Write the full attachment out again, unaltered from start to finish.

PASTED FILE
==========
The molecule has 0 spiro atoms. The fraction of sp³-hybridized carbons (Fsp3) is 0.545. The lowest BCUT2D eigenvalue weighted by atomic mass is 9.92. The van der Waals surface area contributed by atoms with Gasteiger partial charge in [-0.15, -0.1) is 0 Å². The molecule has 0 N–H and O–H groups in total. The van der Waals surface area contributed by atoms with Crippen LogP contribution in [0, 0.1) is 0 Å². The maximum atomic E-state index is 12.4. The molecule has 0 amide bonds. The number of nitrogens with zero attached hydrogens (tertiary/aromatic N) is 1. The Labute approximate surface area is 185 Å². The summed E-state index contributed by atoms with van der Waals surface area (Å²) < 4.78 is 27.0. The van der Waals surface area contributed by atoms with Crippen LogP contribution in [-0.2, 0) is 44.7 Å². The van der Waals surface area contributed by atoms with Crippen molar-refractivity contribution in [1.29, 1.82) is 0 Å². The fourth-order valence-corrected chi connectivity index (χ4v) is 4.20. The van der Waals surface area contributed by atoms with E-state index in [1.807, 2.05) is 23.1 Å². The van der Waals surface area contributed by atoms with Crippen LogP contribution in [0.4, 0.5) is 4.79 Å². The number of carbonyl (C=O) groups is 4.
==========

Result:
The molecule has 0 spiro atoms. The fraction of sp³-hybridized carbons (Fsp3) is 0.545. The lowest BCUT2D eigenvalue weighted by atomic mass is 9.92. The van der Waals surface area contributed by atoms with Gasteiger partial charge in [-0.15, -0.1) is 0 Å². The molecule has 0 N–H and O–H groups in total. The van der Waals surface area contributed by atoms with Crippen LogP contribution in [0, 0.1) is 0 Å². The maximum atomic E-state index is 12.4. The molecule has 0 amide bonds. The number of nitrogens with zero attached hydrogens (tertiary/aromatic N) is 1. The Labute approximate surface area is 185 Å². The summed E-state index contributed by atoms with van der Waals surface area (Å²) < 4.78 is 27.0. The van der Waals surface area contributed by atoms with Crippen LogP contribution in [-0.2, 0) is 44.7 Å². The van der Waals surface area contributed by atoms with Crippen molar-refractivity contribution in [1.29, 1.82) is 0 Å². The fourth-order valence-corrected chi connectivity index (χ4v) is 4.20. The van der Waals surface area contributed by atoms with E-state index in [1.807, 2.05) is 23.1 Å². The van der Waals surface area contributed by atoms with Crippen LogP contribution in [0.4, 0.5) is 4.79 Å². The number of carbonyl (C=O) groups is 4.